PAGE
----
Obscure task force charged with creating new supervisorial districts could have a big impact on the city's political landscape
No matter what scenario you look at, D6 has to become geographically smaller. Most of the maps circulating around suggest that the north Mission be shifted into D9 and parts of the Tenderloin move into districts 3 and 5. But those moves will make D6 less progressive, and create a challenge: The residents of the Tenderloin don't have a lot in common with the millionaires in their high-rise condos.
As progressive political consultant David Looman noted, "The question is, how do you accommodate both the interests and concerns of San Francisco's oldest and poorest population and San Francisco's youngest, hippest, and very prosperous population?"
The working map is far from final. By law, the population of every district has to be within 1 percent of the median district population, or up to 5 percent if needed to prevent dividing or diluting the voting power of minority groups and/or keeping established neighborhoods together.
Under the current draft, eight of the 11 districts are out of compliance with the 1 percent standard, and District 7 has 5.35 percent more residents than the mean, so it will need to change. But task force Chair Eric McDonnell told the Guardian that he expects the current map to be adopted with only slight modifications following a series of public meetings over the next couple months.
"The tweaks will be about how we satisfy the population equalization, while trying to satisfy communities of interest," McDonnell said, noting that this balancing act won't be easy. "I anticipate everyone will be disappointed at some level."
Some progressives have been concerned that downtown groups have been trying to influence the final map, noting that the San Francisco Board of Realtors, downtown-oriented political consultants David Latterman and Chris Bowman, and others have all created and submitted their own maps to the task force.
McDonnell said the task force considered solutions proposed by the various maps, but he said, "We won't adopt wholesale anyone's maps, but we think about what problem they were trying to solve."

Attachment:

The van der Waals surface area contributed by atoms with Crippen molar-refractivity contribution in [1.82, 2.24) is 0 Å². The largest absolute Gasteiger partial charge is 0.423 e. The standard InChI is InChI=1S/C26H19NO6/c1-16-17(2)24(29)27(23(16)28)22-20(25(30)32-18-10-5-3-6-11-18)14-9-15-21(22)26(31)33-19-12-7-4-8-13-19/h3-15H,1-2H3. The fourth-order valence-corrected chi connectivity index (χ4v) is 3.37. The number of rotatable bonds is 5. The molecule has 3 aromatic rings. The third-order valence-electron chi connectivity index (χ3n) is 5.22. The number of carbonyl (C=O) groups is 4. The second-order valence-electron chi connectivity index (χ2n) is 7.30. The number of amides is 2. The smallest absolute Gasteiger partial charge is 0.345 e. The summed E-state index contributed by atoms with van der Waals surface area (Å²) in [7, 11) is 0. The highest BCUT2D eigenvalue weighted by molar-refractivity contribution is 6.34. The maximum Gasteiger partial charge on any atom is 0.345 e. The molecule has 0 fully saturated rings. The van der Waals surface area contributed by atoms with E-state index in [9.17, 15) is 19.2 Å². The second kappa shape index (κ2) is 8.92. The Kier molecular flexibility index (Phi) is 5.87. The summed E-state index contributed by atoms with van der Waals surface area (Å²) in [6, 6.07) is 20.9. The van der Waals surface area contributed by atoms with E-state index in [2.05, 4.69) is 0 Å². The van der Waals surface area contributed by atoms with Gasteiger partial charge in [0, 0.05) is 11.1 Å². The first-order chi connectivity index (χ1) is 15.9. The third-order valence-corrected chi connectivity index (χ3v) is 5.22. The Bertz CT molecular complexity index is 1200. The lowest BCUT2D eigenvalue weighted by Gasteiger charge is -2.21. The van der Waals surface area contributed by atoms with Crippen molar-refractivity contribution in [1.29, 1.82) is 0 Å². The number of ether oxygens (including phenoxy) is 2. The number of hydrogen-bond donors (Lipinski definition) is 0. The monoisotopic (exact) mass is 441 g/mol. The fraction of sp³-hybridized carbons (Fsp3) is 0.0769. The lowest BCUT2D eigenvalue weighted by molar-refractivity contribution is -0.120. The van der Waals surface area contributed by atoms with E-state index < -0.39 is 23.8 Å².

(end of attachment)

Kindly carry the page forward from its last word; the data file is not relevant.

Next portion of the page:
For example, some progressive analysts told us that many of the proposals from downtown make D9 more progressive, even though it is already a solidly progressive seat, while making D8 more conservative, whereas now it is still a contestable district even though moderates have held it for the last decade.
"It would be nice to see the Mission in one district, but it makes D8 considerably more conservative, so it's a balancing act," said Tom Radulovich, a progressive activist who ran for D8 supervisor in 2002.
Latterman told us he has a hard time believing the final map will be substantially similar to the current draft. "Once that gets circulated to the neighborhoods, I find that hard to believe it won't change," he said. "A lot of the deviations are big and they will have to change."
He said that he approached the process of making a map as a statistician trying to solve a puzzle, and that begins with figuring out what to do with D6. "I fall back on my technician skills more than the political," Latterman, who teaches political science at the University of San Francisco, said. "It's a big puzzle."
Latterman also disputed concerns that he or others have tried to diminish progressive voting power, saying that's difficult to do without a drastic remaking of the map, something that few people are advocating.
"It's hard to make major political changes with the other constraints we have to meet," he said. "Unless you're willing to scrap everything we have, it'll be hard to make major political changes."
Once the task force approves a final map in April, there's little that can be done to change it. The map will go to both the Elections Commission and the Board of Supervisors, but neither can alter the boundaries.
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